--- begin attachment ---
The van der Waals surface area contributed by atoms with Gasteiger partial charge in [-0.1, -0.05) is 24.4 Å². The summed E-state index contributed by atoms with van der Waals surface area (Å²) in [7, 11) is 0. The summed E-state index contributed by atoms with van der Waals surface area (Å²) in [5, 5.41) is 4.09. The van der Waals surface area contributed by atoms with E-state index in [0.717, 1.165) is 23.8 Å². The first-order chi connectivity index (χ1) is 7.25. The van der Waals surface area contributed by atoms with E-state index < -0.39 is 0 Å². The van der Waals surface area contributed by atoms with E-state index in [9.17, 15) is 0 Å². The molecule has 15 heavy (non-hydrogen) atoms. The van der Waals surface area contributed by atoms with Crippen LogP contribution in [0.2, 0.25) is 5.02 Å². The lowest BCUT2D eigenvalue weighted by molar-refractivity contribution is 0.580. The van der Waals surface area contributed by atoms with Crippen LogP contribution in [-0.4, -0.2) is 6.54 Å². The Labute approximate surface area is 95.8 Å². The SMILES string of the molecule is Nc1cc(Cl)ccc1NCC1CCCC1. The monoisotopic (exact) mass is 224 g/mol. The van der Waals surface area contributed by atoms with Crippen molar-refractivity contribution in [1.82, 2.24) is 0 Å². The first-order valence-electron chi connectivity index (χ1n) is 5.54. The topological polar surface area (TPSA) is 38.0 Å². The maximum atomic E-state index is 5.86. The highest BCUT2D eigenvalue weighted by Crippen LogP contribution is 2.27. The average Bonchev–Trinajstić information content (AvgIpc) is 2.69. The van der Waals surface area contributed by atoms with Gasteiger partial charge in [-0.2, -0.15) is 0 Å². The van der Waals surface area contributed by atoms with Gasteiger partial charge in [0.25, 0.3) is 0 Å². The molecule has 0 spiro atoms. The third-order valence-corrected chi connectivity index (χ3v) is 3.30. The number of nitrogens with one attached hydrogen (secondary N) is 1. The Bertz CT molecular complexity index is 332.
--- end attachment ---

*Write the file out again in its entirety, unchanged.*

The van der Waals surface area contributed by atoms with Gasteiger partial charge in [-0.1, -0.05) is 24.4 Å². The summed E-state index contributed by atoms with van der Waals surface area (Å²) in [7, 11) is 0. The summed E-state index contributed by atoms with van der Waals surface area (Å²) in [5, 5.41) is 4.09. The van der Waals surface area contributed by atoms with E-state index in [0.717, 1.165) is 23.8 Å². The first-order chi connectivity index (χ1) is 7.25. The van der Waals surface area contributed by atoms with E-state index < -0.39 is 0 Å². The van der Waals surface area contributed by atoms with E-state index in [9.17, 15) is 0 Å². The molecule has 15 heavy (non-hydrogen) atoms. The van der Waals surface area contributed by atoms with Crippen LogP contribution in [0.2, 0.25) is 5.02 Å². The lowest BCUT2D eigenvalue weighted by molar-refractivity contribution is 0.580. The van der Waals surface area contributed by atoms with Crippen LogP contribution in [-0.4, -0.2) is 6.54 Å². The Labute approximate surface area is 95.8 Å². The SMILES string of the molecule is Nc1cc(Cl)ccc1NCC1CCCC1. The monoisotopic (exact) mass is 224 g/mol. The van der Waals surface area contributed by atoms with Crippen molar-refractivity contribution in [1.82, 2.24) is 0 Å². The first-order valence-electron chi connectivity index (χ1n) is 5.54. The topological polar surface area (TPSA) is 38.0 Å². The maximum atomic E-state index is 5.86. The highest BCUT2D eigenvalue weighted by Crippen LogP contribution is 2.27. The average Bonchev–Trinajstić information content (AvgIpc) is 2.69. The van der Waals surface area contributed by atoms with Gasteiger partial charge in [-0.2, -0.15) is 0 Å². The van der Waals surface area contributed by atoms with Gasteiger partial charge in [0.25, 0.3) is 0 Å². The molecule has 0 spiro atoms. The third-order valence-corrected chi connectivity index (χ3v) is 3.30. The number of nitrogens with one attached hydrogen (secondary N) is 1. The Bertz CT molecular complexity index is 332.